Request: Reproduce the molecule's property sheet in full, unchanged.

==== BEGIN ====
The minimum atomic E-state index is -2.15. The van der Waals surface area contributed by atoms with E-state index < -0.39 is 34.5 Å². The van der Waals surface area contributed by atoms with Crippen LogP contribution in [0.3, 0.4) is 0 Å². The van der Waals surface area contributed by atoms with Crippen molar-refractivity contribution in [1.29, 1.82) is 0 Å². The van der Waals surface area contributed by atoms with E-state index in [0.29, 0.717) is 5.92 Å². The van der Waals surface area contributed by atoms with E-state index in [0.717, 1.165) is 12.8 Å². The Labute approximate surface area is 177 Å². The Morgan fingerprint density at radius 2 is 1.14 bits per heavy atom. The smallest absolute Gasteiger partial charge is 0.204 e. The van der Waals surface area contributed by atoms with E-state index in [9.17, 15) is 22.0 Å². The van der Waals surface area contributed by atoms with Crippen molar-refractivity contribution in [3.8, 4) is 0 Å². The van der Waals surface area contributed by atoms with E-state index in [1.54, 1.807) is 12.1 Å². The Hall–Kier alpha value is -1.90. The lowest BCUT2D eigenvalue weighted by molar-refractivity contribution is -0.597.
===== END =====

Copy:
The minimum atomic E-state index is -2.15. The van der Waals surface area contributed by atoms with E-state index < -0.39 is 34.5 Å². The van der Waals surface area contributed by atoms with Crippen LogP contribution in [0.3, 0.4) is 0 Å². The van der Waals surface area contributed by atoms with Crippen molar-refractivity contribution in [1.29, 1.82) is 0 Å². The van der Waals surface area contributed by atoms with E-state index in [0.29, 0.717) is 5.92 Å². The van der Waals surface area contributed by atoms with E-state index in [0.717, 1.165) is 12.8 Å². The Labute approximate surface area is 177 Å². The Morgan fingerprint density at radius 2 is 1.14 bits per heavy atom. The smallest absolute Gasteiger partial charge is 0.204 e. The van der Waals surface area contributed by atoms with E-state index in [9.17, 15) is 22.0 Å². The van der Waals surface area contributed by atoms with Crippen molar-refractivity contribution in [3.8, 4) is 0 Å². The van der Waals surface area contributed by atoms with E-state index in [1.54, 1.807) is 12.1 Å². The Hall–Kier alpha value is -1.90. The lowest BCUT2D eigenvalue weighted by molar-refractivity contribution is -0.597.